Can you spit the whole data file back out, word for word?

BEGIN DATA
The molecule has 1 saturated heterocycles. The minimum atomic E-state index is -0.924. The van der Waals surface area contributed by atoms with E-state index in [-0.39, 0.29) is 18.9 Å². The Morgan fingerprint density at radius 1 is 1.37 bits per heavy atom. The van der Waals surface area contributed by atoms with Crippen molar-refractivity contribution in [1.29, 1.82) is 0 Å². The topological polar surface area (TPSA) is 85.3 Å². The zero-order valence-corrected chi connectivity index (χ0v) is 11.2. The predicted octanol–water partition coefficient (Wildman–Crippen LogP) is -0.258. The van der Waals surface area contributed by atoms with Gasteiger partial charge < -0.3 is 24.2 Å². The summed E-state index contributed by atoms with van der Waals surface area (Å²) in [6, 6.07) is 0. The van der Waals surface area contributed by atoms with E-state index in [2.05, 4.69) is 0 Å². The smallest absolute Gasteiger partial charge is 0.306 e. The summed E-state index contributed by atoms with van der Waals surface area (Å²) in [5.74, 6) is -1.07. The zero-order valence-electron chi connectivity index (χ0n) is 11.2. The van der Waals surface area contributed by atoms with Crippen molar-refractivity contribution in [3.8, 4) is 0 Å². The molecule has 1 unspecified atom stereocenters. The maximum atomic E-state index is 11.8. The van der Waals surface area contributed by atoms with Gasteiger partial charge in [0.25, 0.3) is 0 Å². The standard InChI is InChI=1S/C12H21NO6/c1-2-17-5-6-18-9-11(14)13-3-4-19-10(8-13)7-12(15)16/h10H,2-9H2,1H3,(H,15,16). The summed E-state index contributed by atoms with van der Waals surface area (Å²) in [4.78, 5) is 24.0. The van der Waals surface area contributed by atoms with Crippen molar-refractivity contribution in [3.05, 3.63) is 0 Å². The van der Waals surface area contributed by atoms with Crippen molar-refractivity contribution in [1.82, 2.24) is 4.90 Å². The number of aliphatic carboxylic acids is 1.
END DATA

The molecule has 1 saturated heterocycles. The minimum atomic E-state index is -0.924. The van der Waals surface area contributed by atoms with E-state index in [-0.39, 0.29) is 18.9 Å². The Morgan fingerprint density at radius 1 is 1.37 bits per heavy atom. The van der Waals surface area contributed by atoms with Crippen molar-refractivity contribution in [1.29, 1.82) is 0 Å². The topological polar surface area (TPSA) is 85.3 Å². The zero-order valence-corrected chi connectivity index (χ0v) is 11.2. The predicted octanol–water partition coefficient (Wildman–Crippen LogP) is -0.258. The van der Waals surface area contributed by atoms with Gasteiger partial charge < -0.3 is 24.2 Å². The summed E-state index contributed by atoms with van der Waals surface area (Å²) in [6, 6.07) is 0. The van der Waals surface area contributed by atoms with E-state index in [2.05, 4.69) is 0 Å². The smallest absolute Gasteiger partial charge is 0.306 e. The summed E-state index contributed by atoms with van der Waals surface area (Å²) in [5.74, 6) is -1.07. The zero-order valence-electron chi connectivity index (χ0n) is 11.2. The van der Waals surface area contributed by atoms with Crippen molar-refractivity contribution in [3.8, 4) is 0 Å². The molecule has 1 unspecified atom stereocenters. The maximum atomic E-state index is 11.8. The van der Waals surface area contributed by atoms with Gasteiger partial charge in [0.25, 0.3) is 0 Å². The standard InChI is InChI=1S/C12H21NO6/c1-2-17-5-6-18-9-11(14)13-3-4-19-10(8-13)7-12(15)16/h10H,2-9H2,1H3,(H,15,16). The summed E-state index contributed by atoms with van der Waals surface area (Å²) in [4.78, 5) is 24.0. The van der Waals surface area contributed by atoms with Crippen molar-refractivity contribution in [3.05, 3.63) is 0 Å². The van der Waals surface area contributed by atoms with Crippen molar-refractivity contribution in [1.82, 2.24) is 4.90 Å². The number of aliphatic carboxylic acids is 1.